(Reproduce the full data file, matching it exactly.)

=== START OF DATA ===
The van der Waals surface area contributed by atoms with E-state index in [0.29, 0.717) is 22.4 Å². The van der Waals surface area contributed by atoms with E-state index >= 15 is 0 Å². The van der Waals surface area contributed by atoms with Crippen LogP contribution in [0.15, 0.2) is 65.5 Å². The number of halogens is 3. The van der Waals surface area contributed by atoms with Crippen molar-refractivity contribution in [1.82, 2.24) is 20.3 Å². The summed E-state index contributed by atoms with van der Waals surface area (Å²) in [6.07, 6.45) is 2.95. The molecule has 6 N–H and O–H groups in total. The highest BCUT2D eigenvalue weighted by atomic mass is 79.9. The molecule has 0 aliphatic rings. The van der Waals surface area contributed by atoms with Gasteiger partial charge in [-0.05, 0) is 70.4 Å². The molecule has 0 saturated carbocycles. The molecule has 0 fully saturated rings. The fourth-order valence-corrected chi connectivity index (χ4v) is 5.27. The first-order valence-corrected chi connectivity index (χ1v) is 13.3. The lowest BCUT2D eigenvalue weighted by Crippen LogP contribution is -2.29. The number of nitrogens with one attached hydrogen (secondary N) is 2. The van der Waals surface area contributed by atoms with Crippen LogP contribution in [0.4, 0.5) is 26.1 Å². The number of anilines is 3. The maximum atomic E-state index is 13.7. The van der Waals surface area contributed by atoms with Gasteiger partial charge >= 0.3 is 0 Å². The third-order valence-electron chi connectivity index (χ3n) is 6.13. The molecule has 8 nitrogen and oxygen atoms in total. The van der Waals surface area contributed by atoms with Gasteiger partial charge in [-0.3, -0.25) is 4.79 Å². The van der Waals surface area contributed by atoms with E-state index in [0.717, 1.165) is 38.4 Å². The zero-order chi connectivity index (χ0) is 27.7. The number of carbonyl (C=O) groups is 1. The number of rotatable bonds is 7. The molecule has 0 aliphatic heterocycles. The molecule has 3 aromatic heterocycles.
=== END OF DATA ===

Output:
The van der Waals surface area contributed by atoms with E-state index in [0.29, 0.717) is 22.4 Å². The van der Waals surface area contributed by atoms with E-state index >= 15 is 0 Å². The van der Waals surface area contributed by atoms with Crippen LogP contribution in [0.15, 0.2) is 65.5 Å². The number of halogens is 3. The van der Waals surface area contributed by atoms with Crippen molar-refractivity contribution in [1.82, 2.24) is 20.3 Å². The summed E-state index contributed by atoms with van der Waals surface area (Å²) in [6.07, 6.45) is 2.95. The molecule has 6 N–H and O–H groups in total. The highest BCUT2D eigenvalue weighted by atomic mass is 79.9. The molecule has 0 aliphatic rings. The van der Waals surface area contributed by atoms with Gasteiger partial charge in [-0.05, 0) is 70.4 Å². The molecule has 0 saturated carbocycles. The molecule has 0 fully saturated rings. The fourth-order valence-corrected chi connectivity index (χ4v) is 5.27. The first-order valence-corrected chi connectivity index (χ1v) is 13.3. The lowest BCUT2D eigenvalue weighted by Crippen LogP contribution is -2.29. The number of nitrogens with one attached hydrogen (secondary N) is 2. The van der Waals surface area contributed by atoms with Crippen LogP contribution in [0.4, 0.5) is 26.1 Å². The number of anilines is 3. The maximum atomic E-state index is 13.7. The van der Waals surface area contributed by atoms with Gasteiger partial charge >= 0.3 is 0 Å². The third-order valence-electron chi connectivity index (χ3n) is 6.13. The molecule has 8 nitrogen and oxygen atoms in total. The van der Waals surface area contributed by atoms with Gasteiger partial charge in [-0.3, -0.25) is 4.79 Å². The van der Waals surface area contributed by atoms with E-state index in [0.717, 1.165) is 38.4 Å². The zero-order chi connectivity index (χ0) is 27.7. The number of carbonyl (C=O) groups is 1. The number of rotatable bonds is 7. The molecule has 0 aliphatic heterocycles. The molecule has 3 aromatic heterocycles.